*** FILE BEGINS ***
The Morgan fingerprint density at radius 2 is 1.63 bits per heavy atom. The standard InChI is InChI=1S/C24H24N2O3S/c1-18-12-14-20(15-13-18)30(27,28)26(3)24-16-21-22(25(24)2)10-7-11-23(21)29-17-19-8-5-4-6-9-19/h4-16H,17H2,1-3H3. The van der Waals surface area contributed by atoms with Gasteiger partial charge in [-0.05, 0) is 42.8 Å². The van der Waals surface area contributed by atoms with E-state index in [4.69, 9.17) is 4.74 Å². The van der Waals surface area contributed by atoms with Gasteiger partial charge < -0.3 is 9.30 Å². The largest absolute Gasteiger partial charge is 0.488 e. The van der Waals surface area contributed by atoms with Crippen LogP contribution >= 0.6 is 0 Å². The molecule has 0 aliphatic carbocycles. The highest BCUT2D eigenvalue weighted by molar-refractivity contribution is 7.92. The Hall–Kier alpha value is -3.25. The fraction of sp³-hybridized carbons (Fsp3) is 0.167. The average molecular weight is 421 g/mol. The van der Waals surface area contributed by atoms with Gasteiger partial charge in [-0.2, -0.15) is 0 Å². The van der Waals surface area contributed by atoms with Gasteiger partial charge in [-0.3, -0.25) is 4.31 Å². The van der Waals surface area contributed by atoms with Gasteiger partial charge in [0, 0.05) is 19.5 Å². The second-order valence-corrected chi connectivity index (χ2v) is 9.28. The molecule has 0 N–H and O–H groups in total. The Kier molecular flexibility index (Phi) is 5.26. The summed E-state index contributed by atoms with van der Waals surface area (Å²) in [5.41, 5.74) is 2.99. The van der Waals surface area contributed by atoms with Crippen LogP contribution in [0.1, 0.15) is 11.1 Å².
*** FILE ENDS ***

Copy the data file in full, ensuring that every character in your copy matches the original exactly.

The Morgan fingerprint density at radius 2 is 1.63 bits per heavy atom. The standard InChI is InChI=1S/C24H24N2O3S/c1-18-12-14-20(15-13-18)30(27,28)26(3)24-16-21-22(25(24)2)10-7-11-23(21)29-17-19-8-5-4-6-9-19/h4-16H,17H2,1-3H3. The van der Waals surface area contributed by atoms with Gasteiger partial charge in [-0.05, 0) is 42.8 Å². The van der Waals surface area contributed by atoms with E-state index in [4.69, 9.17) is 4.74 Å². The van der Waals surface area contributed by atoms with Gasteiger partial charge < -0.3 is 9.30 Å². The largest absolute Gasteiger partial charge is 0.488 e. The van der Waals surface area contributed by atoms with Crippen LogP contribution >= 0.6 is 0 Å². The molecule has 0 aliphatic carbocycles. The highest BCUT2D eigenvalue weighted by molar-refractivity contribution is 7.92. The Hall–Kier alpha value is -3.25. The fraction of sp³-hybridized carbons (Fsp3) is 0.167. The average molecular weight is 421 g/mol. The van der Waals surface area contributed by atoms with Gasteiger partial charge in [-0.2, -0.15) is 0 Å². The van der Waals surface area contributed by atoms with Gasteiger partial charge in [-0.3, -0.25) is 4.31 Å². The van der Waals surface area contributed by atoms with Gasteiger partial charge in [0, 0.05) is 19.5 Å². The second-order valence-corrected chi connectivity index (χ2v) is 9.28. The molecule has 0 N–H and O–H groups in total. The Kier molecular flexibility index (Phi) is 5.26. The summed E-state index contributed by atoms with van der Waals surface area (Å²) in [5.41, 5.74) is 2.99. The van der Waals surface area contributed by atoms with Crippen LogP contribution in [0.1, 0.15) is 11.1 Å².